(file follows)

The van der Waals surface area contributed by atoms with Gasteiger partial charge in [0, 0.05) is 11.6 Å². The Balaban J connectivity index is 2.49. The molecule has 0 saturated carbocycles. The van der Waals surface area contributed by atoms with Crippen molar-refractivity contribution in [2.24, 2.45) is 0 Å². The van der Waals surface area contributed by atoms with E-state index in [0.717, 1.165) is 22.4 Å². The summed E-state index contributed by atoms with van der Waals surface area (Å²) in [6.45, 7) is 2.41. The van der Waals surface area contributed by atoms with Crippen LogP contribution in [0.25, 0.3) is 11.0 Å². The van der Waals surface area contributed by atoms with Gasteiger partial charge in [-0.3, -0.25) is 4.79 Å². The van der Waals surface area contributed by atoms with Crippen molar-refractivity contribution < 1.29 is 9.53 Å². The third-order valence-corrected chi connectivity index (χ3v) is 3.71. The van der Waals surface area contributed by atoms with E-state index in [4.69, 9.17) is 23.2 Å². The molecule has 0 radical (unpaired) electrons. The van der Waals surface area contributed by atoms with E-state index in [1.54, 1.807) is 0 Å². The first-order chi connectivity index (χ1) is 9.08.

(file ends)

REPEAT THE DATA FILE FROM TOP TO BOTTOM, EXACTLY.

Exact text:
The van der Waals surface area contributed by atoms with Gasteiger partial charge in [0, 0.05) is 11.6 Å². The Balaban J connectivity index is 2.49. The molecule has 0 saturated carbocycles. The van der Waals surface area contributed by atoms with Crippen molar-refractivity contribution in [2.24, 2.45) is 0 Å². The van der Waals surface area contributed by atoms with E-state index in [0.717, 1.165) is 22.4 Å². The summed E-state index contributed by atoms with van der Waals surface area (Å²) in [6.45, 7) is 2.41. The van der Waals surface area contributed by atoms with Crippen LogP contribution in [0.25, 0.3) is 11.0 Å². The van der Waals surface area contributed by atoms with Gasteiger partial charge in [-0.3, -0.25) is 4.79 Å². The van der Waals surface area contributed by atoms with Crippen molar-refractivity contribution < 1.29 is 9.53 Å². The third-order valence-corrected chi connectivity index (χ3v) is 3.71. The van der Waals surface area contributed by atoms with E-state index in [4.69, 9.17) is 23.2 Å². The molecule has 0 radical (unpaired) electrons. The van der Waals surface area contributed by atoms with E-state index in [1.54, 1.807) is 0 Å². The first-order chi connectivity index (χ1) is 9.08.